Working up to Cold Response 2014 this RNoAF F-16AM with serial 687 breaks in preparation for landing at Ørland Airbase after a counter-air training mission over the Norwegian Sea on 4 March 2014 (Image © Morten Hanche / Luftforsvaret / Forsvarets mediesenter)

Under stress: “Norway to cut flight ops F-16s, phase out aircraft”

The Royal Norwegian Air Force is going to be forced to limit the flight hours of its pilots, including of the jocks of the front-line combat units flying the Lockheed Martin F-16AM/BM Fighting Falcon jets out of Bodø (331/332 skvadron) and Ørland (338 skvadron). Moreover, Andøya/Andenes in the far north will be closed with its fleet of Lockheed P-3 Orion aircraft to be retired. Decommissioning is also awaiting the sole Electronic Warfare Unit of 717 skvadron flying two Dassault DA-20 Falcon jets – plus a third for VIP duties – out of Oslo-Gardermoen.

Cool 'selfie' from a RNoAF F-16 pilot while flying over Indre-Troms (Image © Forsvarets mediesenter)
SEE ALSO: Airheadsfly.com’s extensive Overview Royal Norwegian Air Force
These are just a few points in the apparently leaked proposition by the Norwegian top generals led by admiral Haakon Bruun-Hanssen if NATO’s most northern country in Europe is to cope with the economic stress level set by the Norwegian government. First out with the leaked plans was Norwegian defence and security website Aldrimer.no.

To meet the economic pressure the top brass suggest to demilitarize the search and rescue assets just when Norway is about to get 16 new AgustaWestland AW101s to replace its aging Sea Kings. Withdrawing from international operations like the one in Afghanistan that do not directly serve the security interest of Norway is another thing, as well as having ships and maritime helicopters spending less time at sea.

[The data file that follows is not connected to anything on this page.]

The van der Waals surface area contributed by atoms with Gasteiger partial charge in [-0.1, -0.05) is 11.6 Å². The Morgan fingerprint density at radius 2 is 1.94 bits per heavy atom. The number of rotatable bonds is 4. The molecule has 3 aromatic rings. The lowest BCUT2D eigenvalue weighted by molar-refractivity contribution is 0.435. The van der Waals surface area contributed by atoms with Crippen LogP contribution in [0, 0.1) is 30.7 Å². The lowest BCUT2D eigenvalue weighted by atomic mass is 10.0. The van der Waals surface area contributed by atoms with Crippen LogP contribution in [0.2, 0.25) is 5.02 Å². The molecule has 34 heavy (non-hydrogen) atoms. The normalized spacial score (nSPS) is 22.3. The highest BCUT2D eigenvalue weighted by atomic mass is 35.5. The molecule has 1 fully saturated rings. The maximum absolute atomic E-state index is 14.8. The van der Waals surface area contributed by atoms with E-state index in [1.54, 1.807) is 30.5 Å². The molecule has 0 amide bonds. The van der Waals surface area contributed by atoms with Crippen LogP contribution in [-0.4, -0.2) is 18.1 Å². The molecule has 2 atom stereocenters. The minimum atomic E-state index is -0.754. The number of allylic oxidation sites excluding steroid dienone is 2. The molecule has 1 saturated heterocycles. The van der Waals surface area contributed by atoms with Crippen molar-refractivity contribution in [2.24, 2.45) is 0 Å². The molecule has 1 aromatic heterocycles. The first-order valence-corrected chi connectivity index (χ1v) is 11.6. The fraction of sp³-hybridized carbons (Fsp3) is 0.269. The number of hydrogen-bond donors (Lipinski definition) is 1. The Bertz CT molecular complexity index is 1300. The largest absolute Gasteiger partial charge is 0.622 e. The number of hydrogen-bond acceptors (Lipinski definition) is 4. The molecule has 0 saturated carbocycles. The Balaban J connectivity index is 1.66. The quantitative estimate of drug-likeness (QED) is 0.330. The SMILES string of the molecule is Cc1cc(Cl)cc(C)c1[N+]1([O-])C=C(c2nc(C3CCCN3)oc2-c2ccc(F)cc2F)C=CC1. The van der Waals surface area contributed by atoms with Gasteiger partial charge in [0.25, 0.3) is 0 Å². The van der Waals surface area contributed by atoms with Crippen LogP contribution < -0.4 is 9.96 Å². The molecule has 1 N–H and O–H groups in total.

Responsibility
In order to fulfill Norway’s maritime and observation duties the general staff suggests buying drones to cover the Scandinavian country’s vast maritime responsibility. Active pilots will have to do much of their daily flight training on simulators instead, including those jocks who are to man the 52 F-35 Lightning II stealthy fighters that Norway is set to buy and are causing much of the economic problems.

A RNoAF P-3C Orion from 333 squadron during the DV-day under the winter exercise Cold Response 2012 (Image © Torbjørn Kjosvold / Forsvarets mediesenter)
A RNoAF P-3C Orion from 333 squadron during the winter exercise Cold Response 2012 (Image © Torbjørn Kjosvold / Forsvarets mediesenter)

Really wants
That the leaked plans hurts, is clear. The general staff also sums up what it really wants: increase of operational flight hours, find a manned modern replacement for the Orions, increase the airlift capacity that currently is provided by only four C-130J Hercules aircraft and equip the Royal Norwegian Air Force with its own in-flight refuelling capacity – which could be incorporated on one or two newer Hercules aircraft (KC-130J) the way neighbouring Sweden does.

© 2015 Airheadsfly.com editor Marcel Burger
Featured image (top): Working up to Cold Response 2014 this RNoAF F-16AM with serial 687 breaks in preparation for landing at Ørland Airbase after a counter-air training mission over the Norwegian Sea on 4 March 2014 (Image © Morten Hanche / Luftforsvaret / Forsvarets mediesenter)

Head on with the Norwegian F-35 that is costing the country's defences economic headaches. (Image © Lockheed Martin)
Head on with the first Norwegian F-35 that is casuing the country’s defence leadership economic headaches. (Image © Lockheed Martin)